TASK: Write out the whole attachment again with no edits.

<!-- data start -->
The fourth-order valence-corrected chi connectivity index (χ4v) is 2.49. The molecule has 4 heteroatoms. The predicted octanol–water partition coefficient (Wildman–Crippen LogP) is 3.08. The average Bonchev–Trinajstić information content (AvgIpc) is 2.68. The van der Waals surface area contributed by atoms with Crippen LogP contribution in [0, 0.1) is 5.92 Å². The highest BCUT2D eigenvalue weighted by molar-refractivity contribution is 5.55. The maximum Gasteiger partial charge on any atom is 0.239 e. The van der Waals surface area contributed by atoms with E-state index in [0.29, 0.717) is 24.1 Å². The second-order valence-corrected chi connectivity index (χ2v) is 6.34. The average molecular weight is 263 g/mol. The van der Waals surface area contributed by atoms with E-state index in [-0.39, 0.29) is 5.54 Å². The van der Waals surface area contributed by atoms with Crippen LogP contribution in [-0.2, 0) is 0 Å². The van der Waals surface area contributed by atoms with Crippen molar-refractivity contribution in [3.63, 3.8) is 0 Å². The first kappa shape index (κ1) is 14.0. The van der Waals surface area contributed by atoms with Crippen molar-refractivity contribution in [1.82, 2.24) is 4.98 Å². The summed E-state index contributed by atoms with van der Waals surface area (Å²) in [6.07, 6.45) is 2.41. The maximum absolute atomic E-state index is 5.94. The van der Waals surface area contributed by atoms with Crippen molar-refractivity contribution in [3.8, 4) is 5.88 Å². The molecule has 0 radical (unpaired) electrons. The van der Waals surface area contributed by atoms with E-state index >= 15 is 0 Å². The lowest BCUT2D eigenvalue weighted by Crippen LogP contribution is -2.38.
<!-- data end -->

The fourth-order valence-corrected chi connectivity index (χ4v) is 2.49. The molecule has 4 heteroatoms. The predicted octanol–water partition coefficient (Wildman–Crippen LogP) is 3.08. The average Bonchev–Trinajstić information content (AvgIpc) is 2.68. The van der Waals surface area contributed by atoms with Crippen LogP contribution in [0, 0.1) is 5.92 Å². The highest BCUT2D eigenvalue weighted by molar-refractivity contribution is 5.55. The maximum Gasteiger partial charge on any atom is 0.239 e. The van der Waals surface area contributed by atoms with E-state index in [0.29, 0.717) is 24.1 Å². The second-order valence-corrected chi connectivity index (χ2v) is 6.34. The average molecular weight is 263 g/mol. The van der Waals surface area contributed by atoms with E-state index in [-0.39, 0.29) is 5.54 Å². The van der Waals surface area contributed by atoms with Crippen LogP contribution in [-0.2, 0) is 0 Å². The van der Waals surface area contributed by atoms with Crippen molar-refractivity contribution in [3.63, 3.8) is 0 Å². The first kappa shape index (κ1) is 14.0. The van der Waals surface area contributed by atoms with Crippen molar-refractivity contribution in [1.82, 2.24) is 4.98 Å². The summed E-state index contributed by atoms with van der Waals surface area (Å²) in [6.07, 6.45) is 2.41. The maximum absolute atomic E-state index is 5.94. The van der Waals surface area contributed by atoms with Crippen molar-refractivity contribution in [3.8, 4) is 5.88 Å². The molecule has 0 radical (unpaired) electrons. The van der Waals surface area contributed by atoms with E-state index >= 15 is 0 Å². The lowest BCUT2D eigenvalue weighted by Crippen LogP contribution is -2.38.